TERRE HAUTE, Ind. (WAWV/WTWO) – According to the Centers for Disease Control,  Indiana has seen a 22% increase in drug overdose deaths between October 2020 and October 2021.

The Indiana Department of Health said more naloxone distribution programs are in the process of being implemented. Naloxone is the medication that reverses the effect of an overdose.

Executive Director and Founder of Overdose Lifeline Justin Phillips said isolation from the pandemic seems to be a common factor to recent overdose deaths.

“Until recently people have not been to large public spaces with large public groups,” said Phillips. “Recovery is about community and connection.”

Wabash Valley Recovery Center Peer Recovery Coach Shawn Penderraf agrees.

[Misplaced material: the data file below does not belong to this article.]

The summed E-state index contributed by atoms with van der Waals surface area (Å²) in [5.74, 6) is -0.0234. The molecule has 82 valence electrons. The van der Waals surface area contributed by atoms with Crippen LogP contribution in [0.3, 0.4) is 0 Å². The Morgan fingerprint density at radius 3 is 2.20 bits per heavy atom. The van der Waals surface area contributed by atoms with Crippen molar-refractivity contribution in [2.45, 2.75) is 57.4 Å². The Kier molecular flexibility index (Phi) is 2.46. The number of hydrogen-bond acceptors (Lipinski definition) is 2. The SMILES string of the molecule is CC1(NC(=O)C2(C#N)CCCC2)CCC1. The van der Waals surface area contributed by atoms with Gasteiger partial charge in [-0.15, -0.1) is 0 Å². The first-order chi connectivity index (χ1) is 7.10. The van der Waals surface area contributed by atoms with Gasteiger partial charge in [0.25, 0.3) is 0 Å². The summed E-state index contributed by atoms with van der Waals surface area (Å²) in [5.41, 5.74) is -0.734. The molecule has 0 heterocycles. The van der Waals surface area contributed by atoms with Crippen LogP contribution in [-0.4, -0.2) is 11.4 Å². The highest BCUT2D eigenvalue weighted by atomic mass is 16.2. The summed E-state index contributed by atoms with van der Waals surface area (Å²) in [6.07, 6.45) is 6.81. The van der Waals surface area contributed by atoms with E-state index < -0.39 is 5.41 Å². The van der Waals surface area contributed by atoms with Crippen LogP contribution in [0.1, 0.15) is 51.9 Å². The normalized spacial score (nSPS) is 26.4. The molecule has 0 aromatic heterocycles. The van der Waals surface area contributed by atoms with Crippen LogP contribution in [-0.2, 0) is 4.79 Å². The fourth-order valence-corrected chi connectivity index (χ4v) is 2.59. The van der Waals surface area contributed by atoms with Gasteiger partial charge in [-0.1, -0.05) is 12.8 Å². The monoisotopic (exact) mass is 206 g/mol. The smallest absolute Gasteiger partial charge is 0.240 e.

“The opposite of addiction is not sobriety it’s connections,” Penderraf said.

Phillips said many recovering addict’s relapsed during the pandemic, as they relied on drug use and abuse as an old coping tactic.

“They believe old coping tactics work but they don’t work,” Phillips said. “Substance use is fairly easy for individuals to pick up and do again.”

Phillips said Governor Erik Holcomb’s made initiatives to make naloxone available throughout the state in a variety of ways.

“We have 80+ local on the ground distributors as well as naloxone boxes across the state where you can go and get naloxone,” said Phillips. “Right now we are probably distributing 3,000 doses a week.”

Penderraf said it’s important that the community realizes that there is future past addiction.

“There is hope in recovery,” said Penderraf. “I’m a firm believer that the united effort we make is greater than the devastation.”

For information on resources in your community you can go to in.gov/health.